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Using the Right Terms: Announcing CAEL’s Switch from PLA to CPL

After much deliberation, CAEL is excited to announce that we will now be using the term credit for prior learning (CPL) when referencing the various methods, strategies, and programs used to evaluate and assess an individual’s extra-institutional learning for the purposes of awarding college credit or advanced academic standing. 

CAEL’s work to support adult learners has long been broad ranging — from advising postsecondary institutions on making programs better for adult students to making workforce development systems more closely aligned with economic development initiatives, and from testing new models for career navigation to leading national discussions on the future of work and learning. But our roots are in postsecondary efforts to recognize and value adult students’ experiential learning — it has been so important to CAEL’s history that experiential learning is still part of our name today. 

For four decades now, we have been using the term prior learning assessment, or PLA, as the umbrella term for all methods that institutions use to evaluate a student’s prior learning — learning acquired outside of a formal college classroom, such as from work experience, corporate training, military training, self-study, volunteer work, and more. But now, after many internal discussions, consultations with external experts and members, and a national student opinion survey, we are shifting to use the term credit for prior learning, or CPL. 

The main reasons for this change are: 

  • CPL is a More Inclusive Term. CPL is a term that is more inclusive of all methods used to evaluate learning, particularly methods that do not involve individual learning assessments (e.g., review of noncredit courses, apprenticeships, licenses, military training, corporate training, MOOCs, etc for the purpose of making credit recommendations that can be used by multiple students).
  • CPL is More Understandable. The term prior learning assessment is not immediately understandable (what kind of assessment? assessment for what?), but credit for prior learning is much more understandable to someone who might be unfamiliar with the concept: the term signifies the process of awarding college credit for things that students already know and can do. (And it doesn’t hurt that by emphasizing the concept of awarding credit for a student’s prior learning, the term may serve to align “experiential learning credit” with “transfer credit” — potentially helpful for legitimizing it with college leaders.)
  • CPL is the Term More Students Prefer. One common complaint that members and clients have raised with CAEL is that prior learning assessment contains the word assessment, which can be off-putting for some students. So despite CAEL’s history with PLA, we explored possible alternatives. Earlier this year, Strada’s Market Impact team and Hanover Research conducted a national survey of more than 1,000 U.S. adults aged 25-64 who are “likely enrollees” in a 2-year or 4-year degree program within the next six months. The respondents were asked their opinions about several possible terms to describe the concept, including prior learning assessment, credit for prior learning, recognition of prior learning, learning recognition, recognition of learning, and recognition of non-college learning. Of these, credit for prior learning was viewed as the most appropriate name, while prior learning assessment ranked toward the bottom for “most appropriate” term and toward the top for “least appropriate” term (see figure).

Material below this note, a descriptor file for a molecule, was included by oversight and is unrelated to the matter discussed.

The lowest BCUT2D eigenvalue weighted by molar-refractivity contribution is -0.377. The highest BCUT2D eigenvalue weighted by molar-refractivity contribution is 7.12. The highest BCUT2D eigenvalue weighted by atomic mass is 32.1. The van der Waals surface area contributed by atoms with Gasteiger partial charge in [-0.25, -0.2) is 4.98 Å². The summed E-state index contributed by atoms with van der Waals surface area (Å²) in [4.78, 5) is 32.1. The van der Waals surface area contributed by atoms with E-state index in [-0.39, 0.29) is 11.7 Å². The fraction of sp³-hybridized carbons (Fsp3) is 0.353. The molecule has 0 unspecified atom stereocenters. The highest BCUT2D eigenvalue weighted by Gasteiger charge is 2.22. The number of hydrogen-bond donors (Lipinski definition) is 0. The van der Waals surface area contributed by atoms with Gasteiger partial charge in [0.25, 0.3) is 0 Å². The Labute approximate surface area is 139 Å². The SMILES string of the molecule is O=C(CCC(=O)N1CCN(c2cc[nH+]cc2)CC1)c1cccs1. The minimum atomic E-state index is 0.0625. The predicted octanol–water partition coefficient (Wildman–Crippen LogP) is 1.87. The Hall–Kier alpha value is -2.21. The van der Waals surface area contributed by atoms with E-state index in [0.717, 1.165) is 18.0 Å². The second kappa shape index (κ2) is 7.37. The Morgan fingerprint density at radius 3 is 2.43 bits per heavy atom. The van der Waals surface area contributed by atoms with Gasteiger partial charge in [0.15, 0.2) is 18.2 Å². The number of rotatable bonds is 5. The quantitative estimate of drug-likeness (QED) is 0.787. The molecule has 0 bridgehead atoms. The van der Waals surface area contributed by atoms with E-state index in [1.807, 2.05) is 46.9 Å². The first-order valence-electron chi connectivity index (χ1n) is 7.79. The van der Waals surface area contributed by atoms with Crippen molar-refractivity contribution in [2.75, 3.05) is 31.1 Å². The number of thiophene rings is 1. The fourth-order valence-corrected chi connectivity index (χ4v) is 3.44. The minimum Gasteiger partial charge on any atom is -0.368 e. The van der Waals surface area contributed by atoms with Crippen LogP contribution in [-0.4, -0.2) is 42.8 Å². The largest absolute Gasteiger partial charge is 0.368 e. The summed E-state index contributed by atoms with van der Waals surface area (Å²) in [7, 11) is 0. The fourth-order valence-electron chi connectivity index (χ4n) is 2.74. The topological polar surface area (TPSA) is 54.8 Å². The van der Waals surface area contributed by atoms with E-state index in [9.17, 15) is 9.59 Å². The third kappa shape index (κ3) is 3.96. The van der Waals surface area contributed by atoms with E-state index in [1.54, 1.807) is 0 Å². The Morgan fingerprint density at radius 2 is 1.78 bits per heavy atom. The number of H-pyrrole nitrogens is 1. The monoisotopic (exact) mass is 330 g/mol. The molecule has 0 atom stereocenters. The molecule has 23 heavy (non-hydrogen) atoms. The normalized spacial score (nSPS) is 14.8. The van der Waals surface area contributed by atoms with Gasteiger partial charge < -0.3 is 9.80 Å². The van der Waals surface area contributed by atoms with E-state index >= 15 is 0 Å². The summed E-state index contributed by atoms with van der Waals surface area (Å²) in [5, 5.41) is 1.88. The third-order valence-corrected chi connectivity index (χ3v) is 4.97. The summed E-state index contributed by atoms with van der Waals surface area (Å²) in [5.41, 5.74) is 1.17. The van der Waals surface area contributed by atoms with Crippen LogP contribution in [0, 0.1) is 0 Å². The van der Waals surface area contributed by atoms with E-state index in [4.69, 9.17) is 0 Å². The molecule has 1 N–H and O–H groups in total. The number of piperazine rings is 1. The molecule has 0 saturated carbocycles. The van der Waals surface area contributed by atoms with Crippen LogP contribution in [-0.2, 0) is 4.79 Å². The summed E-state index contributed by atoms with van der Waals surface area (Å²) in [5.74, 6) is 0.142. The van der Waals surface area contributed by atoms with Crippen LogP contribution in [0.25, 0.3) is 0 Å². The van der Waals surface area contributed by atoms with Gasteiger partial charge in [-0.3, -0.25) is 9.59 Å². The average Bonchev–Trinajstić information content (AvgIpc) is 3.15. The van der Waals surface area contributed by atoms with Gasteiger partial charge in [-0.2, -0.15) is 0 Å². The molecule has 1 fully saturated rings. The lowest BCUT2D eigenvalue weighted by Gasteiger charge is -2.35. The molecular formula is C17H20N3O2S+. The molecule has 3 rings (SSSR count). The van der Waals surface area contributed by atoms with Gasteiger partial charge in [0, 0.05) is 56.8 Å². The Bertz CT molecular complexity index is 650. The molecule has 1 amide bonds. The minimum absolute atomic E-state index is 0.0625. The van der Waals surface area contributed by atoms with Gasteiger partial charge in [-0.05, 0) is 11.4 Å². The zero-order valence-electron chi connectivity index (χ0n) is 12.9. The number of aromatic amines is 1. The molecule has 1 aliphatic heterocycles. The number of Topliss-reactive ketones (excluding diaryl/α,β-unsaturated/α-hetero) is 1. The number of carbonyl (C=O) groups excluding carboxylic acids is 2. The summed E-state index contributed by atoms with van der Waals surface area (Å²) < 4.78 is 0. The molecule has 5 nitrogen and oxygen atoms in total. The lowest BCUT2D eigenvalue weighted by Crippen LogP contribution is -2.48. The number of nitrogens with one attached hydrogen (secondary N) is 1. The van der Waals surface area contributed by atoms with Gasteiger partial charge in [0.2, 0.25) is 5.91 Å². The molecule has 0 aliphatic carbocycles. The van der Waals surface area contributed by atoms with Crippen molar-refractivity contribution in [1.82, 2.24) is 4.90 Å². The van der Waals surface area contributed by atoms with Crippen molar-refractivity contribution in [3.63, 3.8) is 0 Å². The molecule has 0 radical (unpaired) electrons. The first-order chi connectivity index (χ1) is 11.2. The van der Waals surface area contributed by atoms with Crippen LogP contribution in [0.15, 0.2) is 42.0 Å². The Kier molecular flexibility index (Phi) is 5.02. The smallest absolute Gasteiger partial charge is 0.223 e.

It makes little sense to hold on to a term that is too narrow in its implied scope, not very clear in its intent, and unappealing to its target population. So we’re making the leap and embracing a change to credit for prior learning/CPL.

This change will not be immediate — nor is it likely to be an absolute change. It will take CAEL a period of time to implement the change across all of our various work streams, and many of our publications — like The PLA Boost research report — will still use the term PLA. But you will start to see more use of CPL, or a combined term CPL/PLA, on our website, at the CAEL conference, in our communications, and as we interact with our members and the larger field. 

Check out CAEL's robust set of helpful and instructional resources on CPL/PLA available to postsecondary institutions at no charge.

 

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